The housing market appears to be retreating slightly in light of many factors but what might it mean for borrowers and buyers alike?
As always, it’s a case of seeing through the noise and being the canary – the live one, not the test one.
Some startling statistics by the Council of Mortgage Lenders might be smoothed over by some, but there is clearly a message there.
Looking at the different borrowers, homeowner borrowing was down 12% on last year (March to March), first time buyers up 12% on the year, and home movers down 33% year on year (by lending volume i.e. the amount of money loaned). (1)
Interestingly remortgaging was up 24% year on year by volume. (1)
Buy-to-let lending is down by a staggering 60% year on year. (1)
It is, therefore, no surprise that asking prices for houses have fallen by as much as 0.4% in June alone (the first June drop in eight years), and they may have further to go. (2)
It’s always easy to make something fit our beliefs – house market is good, house market is bad – but rather than glue jelly to a tree, or shove a river up a hill, I prefer to look at what the information is telling me.
Just watch the rain. It’s neither good nor bad.
We can easily surmise that last year’s anticipation of the increase on stamp duty drove volume higher and the subsequent comparison on volume year on year would always look lower. I’m going to look beyond that at other facts, which point me to some short-term concerns for homeowners and borrowers alike.
Undoubtedly the complete fiasco with Brexit and a hung parliament is unsettling buyers and movers. What will it mean for jobs/for security and for inflation and wages? We covered the drop in real wages and the rise in inflation a couple of weeks ago, so real take home pay is plummeting.
News that the EU block’s economy has returned 200% greater growth than the UK in the opening months of the year will be sending alarm bells as the UK government seemingly climb down on their Brexit requests in the start-up of negotiations. (3)
Costs of production are making their way through into the cost of goods manufactured in the UK as many of the parts are purchased overseas so it’s a triple whammy against the consumer.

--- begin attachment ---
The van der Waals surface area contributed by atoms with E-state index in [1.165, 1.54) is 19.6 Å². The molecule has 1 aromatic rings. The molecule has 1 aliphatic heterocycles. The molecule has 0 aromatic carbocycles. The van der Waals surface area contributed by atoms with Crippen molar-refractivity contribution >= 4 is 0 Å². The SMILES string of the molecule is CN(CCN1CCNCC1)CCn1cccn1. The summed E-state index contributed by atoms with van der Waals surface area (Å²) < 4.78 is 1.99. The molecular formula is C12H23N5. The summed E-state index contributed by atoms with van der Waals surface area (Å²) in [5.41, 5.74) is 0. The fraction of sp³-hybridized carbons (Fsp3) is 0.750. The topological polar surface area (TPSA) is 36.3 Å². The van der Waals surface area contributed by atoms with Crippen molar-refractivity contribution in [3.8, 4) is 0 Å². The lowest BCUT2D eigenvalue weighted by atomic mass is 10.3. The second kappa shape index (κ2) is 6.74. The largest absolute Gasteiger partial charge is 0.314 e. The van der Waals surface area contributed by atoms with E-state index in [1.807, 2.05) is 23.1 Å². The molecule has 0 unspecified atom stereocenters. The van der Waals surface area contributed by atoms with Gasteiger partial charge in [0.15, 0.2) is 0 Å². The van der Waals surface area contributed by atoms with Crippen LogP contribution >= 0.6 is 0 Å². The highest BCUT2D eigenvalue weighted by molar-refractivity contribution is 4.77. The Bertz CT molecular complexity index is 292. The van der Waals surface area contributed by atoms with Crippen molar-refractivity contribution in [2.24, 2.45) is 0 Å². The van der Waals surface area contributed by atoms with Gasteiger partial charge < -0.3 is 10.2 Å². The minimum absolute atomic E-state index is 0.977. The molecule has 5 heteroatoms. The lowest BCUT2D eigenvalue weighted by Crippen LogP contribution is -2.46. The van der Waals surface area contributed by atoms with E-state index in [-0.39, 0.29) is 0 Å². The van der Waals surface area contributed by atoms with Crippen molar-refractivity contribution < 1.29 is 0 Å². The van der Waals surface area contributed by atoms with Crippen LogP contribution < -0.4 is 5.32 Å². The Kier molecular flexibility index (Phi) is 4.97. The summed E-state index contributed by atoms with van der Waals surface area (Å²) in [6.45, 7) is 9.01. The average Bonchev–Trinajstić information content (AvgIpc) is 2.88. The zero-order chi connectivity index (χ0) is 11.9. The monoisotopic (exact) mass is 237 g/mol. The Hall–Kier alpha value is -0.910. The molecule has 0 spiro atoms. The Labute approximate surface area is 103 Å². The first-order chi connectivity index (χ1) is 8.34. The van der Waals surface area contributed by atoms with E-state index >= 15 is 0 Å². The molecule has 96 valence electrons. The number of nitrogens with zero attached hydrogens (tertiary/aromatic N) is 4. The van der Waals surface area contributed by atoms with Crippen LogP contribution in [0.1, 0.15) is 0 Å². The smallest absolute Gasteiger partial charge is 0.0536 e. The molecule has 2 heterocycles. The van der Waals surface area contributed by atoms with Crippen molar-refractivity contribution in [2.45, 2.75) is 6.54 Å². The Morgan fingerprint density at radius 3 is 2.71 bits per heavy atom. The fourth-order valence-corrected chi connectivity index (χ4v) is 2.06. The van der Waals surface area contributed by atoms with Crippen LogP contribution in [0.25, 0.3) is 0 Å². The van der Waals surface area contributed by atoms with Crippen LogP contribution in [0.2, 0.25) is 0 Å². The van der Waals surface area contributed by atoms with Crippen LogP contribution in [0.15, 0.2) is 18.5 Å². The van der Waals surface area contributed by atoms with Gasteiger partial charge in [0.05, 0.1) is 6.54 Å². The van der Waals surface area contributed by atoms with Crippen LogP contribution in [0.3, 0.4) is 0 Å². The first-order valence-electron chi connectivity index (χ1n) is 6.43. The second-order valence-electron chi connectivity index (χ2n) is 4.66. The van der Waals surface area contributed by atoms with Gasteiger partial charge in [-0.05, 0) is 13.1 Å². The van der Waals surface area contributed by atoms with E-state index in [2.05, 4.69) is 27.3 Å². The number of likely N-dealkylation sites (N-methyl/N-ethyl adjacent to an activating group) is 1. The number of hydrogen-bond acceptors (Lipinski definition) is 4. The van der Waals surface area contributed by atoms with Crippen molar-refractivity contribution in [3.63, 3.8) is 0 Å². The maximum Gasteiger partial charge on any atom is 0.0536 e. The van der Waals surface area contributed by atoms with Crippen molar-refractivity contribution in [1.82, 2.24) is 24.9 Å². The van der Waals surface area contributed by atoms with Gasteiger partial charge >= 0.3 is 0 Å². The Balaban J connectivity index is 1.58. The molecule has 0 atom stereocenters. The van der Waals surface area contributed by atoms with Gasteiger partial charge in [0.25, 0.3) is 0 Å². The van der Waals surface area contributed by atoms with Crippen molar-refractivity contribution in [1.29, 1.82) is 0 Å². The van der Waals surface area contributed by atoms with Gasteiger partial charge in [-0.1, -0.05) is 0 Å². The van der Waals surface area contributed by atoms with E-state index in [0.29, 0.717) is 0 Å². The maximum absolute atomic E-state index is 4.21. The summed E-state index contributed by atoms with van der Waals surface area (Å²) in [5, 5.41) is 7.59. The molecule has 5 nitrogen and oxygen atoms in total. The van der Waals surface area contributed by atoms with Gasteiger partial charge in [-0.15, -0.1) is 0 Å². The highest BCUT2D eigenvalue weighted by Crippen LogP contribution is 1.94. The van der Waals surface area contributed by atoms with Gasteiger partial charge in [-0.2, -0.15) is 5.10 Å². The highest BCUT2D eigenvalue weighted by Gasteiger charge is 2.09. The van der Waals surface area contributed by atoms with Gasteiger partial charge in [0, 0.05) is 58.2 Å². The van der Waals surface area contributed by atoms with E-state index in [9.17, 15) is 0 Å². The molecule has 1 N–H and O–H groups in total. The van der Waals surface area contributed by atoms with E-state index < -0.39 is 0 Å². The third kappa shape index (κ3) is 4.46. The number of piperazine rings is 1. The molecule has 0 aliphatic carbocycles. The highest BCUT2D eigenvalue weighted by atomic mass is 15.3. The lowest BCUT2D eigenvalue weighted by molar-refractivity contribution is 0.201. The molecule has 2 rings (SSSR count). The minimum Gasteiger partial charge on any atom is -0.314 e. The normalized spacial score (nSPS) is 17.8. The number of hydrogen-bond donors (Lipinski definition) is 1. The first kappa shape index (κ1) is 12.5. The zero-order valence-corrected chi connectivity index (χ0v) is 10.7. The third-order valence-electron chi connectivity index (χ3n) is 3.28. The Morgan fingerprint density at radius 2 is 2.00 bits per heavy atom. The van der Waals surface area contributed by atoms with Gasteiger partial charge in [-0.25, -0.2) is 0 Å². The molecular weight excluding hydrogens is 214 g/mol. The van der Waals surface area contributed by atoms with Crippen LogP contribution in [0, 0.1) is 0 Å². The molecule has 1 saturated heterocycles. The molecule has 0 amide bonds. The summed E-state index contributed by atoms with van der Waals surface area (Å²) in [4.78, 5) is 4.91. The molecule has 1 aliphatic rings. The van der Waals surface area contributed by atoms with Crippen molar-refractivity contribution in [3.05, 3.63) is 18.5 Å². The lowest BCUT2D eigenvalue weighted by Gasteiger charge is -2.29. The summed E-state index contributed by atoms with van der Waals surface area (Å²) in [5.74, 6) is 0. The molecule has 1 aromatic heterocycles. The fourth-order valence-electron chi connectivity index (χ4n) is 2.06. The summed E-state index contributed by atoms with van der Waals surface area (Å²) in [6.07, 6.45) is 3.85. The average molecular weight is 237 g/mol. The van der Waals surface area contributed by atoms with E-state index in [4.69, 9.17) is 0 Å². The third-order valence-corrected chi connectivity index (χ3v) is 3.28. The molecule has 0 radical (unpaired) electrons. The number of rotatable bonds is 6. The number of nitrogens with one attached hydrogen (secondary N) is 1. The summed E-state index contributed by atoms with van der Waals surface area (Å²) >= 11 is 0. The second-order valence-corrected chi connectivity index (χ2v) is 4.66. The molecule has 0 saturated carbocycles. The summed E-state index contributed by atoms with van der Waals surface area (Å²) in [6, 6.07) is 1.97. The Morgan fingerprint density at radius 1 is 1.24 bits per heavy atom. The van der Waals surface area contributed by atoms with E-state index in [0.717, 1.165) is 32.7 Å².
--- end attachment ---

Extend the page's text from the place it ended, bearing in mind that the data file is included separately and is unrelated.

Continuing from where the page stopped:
Caught between a rock and a hard stone in a tidal wave, it is no surprise borrowers have battened down the hatches, hence the remortgage figures.
The rise in house prices up to now has pushed many properties into that next layer of stamp duty and with the cost of moving on top of that it's clear many are seeking to rebalance the books and clear debt by borrowing against their homes.
After all, with stamp duty/solicitor’s/applications/moving and survey fees etc the cost could easily topple £15,000. It is likely with £68 billion on credit cards, at excessive rates, consumers are remortgaging to the lower rates of borrowing to make life affordable.
Last year, affordability tests made it much more difficult for borrowers to move mortgages, and so borrowers were handcuffed into deals.
Lenders didn’t have to apply this future affordability to remortgaging, but new EU rules remove this option. Watch out.
And so borrowers are now faced with a potential interest rise due to rising inflation (that will not change soon with a plummeting sterling due to the fiasco of Brexit/hung parliaments) as Britain is a net importer and with a weak currency, it will simply worsen. Whether Mr Carney looks through and beyond this is the key.
However, in 2019 borrowers will be faced with a very tricky situation – rising interest rates and a flat economy.
Today borrowers might consider the cost of borrowing on a standard rate versus fixing.
The average monthly interest on a £225,000 mortgage on a standard variable rate (which will rise with interest rates) is £873.75 per month whereas a mortgage broker could achieve a two-year fixed rate at £232 per month. (4,5)
This would see the borrower through to the end of Brexit negotiations but those really concerned about inflation might look at a five-year fixed rate which is £322 per month. (6)
Buying security used to be more expensive, but no more. The writing is on the wall.
Peter McGahan is the owner of Independent financial adviser Worldwide Financial Planning, which is authorised and regulated by the Financial Conduct Authority.Last modified: June 10, 2021